• Town Staff have completed a report detailing public feedback on Council’s initial decision to accept a donated Leopard tank for display in Memorial Park.
  • This would have necessitated the removal of the Stouffville Horticultural Society’s 150th Canadian Anniversary Commemorative Garden to create a new memorial space, incorporating the Town’s cenotaph and the tank.
  • New Staff recommendations include:
    • Declining the tank donation from the Department of National Defence
    • Keeping the Horticultural Society’s Garden in its current location
    • Relocating the Town’s cenotaph from the Stouffville Legion to a new memorial space north of Burkholder Street and west of Park Drive.
  • Council will decide on the recommendations during their June 5 meeting at 1 p.m. in Council Chambers.


In response to public concerns following Stouffville’s initial direction, the Town conducted the Memorial Park Commemorative Spaces Survey to seek feedback on the proposals. 1093 responses were received, with 69% of participating respondents opposing the Town’s possible acceptance of a donated tank. 77.75% of respondents also indicated that the Commemorative Garden on Booth Drive should remain in place.

Regarding the cenotaph’s relocation, 44.92% of respondents preferred it remain at the Stouffville Legion, 33.89% favoured its move to Memorial Park, and 21.19% had no preference.

“Although the highest scoring individual preference indicated that the Cenotaph should remain at the Legion, this option does not come without risk,” the Staff report explains. “During the COVID-19 Pandemic, the Legion was met with significant challenges and almost closed, nearly leaving the Town’s cenotaph without a home. The Legion’s request…was to return the Cenotaph to its original home in Memorial Park and return carriage and oversight to the Town.”

Staff now recommend using the North Pavilion site for a new memorial space and home for Stouffville’s cenotaph. The Memorial Park location, which is north of Burkholder Street and south of the Lawn Bowling Club, is viewed as a “more intimate space and scale for reflection and contemplation.”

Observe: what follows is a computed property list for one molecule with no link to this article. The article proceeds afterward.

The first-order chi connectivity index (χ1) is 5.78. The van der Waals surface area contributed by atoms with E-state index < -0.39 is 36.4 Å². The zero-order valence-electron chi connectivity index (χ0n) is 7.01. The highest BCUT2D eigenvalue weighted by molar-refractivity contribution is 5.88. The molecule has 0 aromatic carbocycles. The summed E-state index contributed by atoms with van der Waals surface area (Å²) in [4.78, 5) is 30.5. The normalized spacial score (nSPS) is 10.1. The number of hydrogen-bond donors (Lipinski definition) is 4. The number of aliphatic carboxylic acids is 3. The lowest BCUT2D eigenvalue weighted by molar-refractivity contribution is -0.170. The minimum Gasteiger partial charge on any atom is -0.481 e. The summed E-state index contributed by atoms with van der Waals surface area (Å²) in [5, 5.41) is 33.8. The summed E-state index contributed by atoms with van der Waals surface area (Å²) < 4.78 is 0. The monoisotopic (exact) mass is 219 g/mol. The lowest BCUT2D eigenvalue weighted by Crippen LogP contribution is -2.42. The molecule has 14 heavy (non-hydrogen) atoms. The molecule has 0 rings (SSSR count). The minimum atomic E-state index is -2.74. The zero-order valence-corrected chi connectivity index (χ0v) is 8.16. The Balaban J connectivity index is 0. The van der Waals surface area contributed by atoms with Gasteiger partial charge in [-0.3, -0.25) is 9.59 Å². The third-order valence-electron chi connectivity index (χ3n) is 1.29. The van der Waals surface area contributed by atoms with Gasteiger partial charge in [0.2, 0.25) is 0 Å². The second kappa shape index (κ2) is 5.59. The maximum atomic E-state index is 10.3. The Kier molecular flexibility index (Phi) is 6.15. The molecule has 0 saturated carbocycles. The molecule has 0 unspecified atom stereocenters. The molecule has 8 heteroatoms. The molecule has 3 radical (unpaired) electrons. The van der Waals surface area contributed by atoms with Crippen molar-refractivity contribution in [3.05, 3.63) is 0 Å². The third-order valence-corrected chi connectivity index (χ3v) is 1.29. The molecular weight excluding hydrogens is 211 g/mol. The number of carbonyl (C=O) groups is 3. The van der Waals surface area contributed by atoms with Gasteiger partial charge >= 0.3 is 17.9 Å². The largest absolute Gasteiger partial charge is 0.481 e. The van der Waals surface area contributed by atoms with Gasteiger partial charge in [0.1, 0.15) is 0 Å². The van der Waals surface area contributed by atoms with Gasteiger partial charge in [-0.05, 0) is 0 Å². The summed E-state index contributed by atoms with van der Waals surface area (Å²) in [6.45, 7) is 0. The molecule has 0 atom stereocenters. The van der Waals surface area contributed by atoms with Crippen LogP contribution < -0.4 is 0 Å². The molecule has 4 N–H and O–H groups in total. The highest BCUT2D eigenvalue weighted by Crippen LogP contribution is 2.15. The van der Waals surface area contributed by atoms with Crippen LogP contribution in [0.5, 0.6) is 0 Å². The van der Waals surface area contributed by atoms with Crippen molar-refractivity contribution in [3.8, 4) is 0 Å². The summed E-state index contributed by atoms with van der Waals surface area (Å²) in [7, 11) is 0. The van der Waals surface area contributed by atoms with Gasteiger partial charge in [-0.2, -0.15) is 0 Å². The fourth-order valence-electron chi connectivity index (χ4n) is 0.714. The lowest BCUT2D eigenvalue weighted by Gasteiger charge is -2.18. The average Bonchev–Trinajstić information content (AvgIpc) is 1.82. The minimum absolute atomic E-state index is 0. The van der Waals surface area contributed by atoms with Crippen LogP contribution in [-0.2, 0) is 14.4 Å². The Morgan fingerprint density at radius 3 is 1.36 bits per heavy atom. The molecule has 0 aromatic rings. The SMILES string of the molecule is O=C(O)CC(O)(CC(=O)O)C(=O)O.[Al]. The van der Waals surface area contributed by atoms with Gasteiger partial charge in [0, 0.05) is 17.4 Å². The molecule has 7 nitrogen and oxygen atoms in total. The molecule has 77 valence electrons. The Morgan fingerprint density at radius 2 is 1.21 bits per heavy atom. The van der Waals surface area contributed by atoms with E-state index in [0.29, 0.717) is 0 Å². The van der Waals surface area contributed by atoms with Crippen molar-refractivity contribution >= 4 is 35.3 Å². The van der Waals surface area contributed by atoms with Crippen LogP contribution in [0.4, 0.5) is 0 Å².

While Staff advise declining the Department of Defence’s tank donation, Council can still choose to accept it. Should they do so, Members will need to decide on its future location. Among survey respondents who supported the tank donation, equally preferred locations were the Whitchurch-Stouffville Museum and the originally approved Commemorative Garden location.

If the tank is accepted, Staff recommend placing it at the Museum as a stand-alone exhibit. An alternative option would be to incorporate the tank within the recommended North Pavilion memorial space, as 75% of survey respondents in support of the tank wish to see it alongside the cenotaph.

Financial impact assessments were not updated within the report. “Preliminary costing estimates of original proposed memorials ranged between $250,000 to $400,000,” the report notes. “New design and associated exercises will need to be undertaken following [Council] direction received to determine costing and timelines for consideration in future budget submissions.”

The complete survey results can be found here.

*Cover image shows the original North Pavilion concept design created by NAK Design Strategies


A map showing the two location options considered for a new Memorial Park memorial space.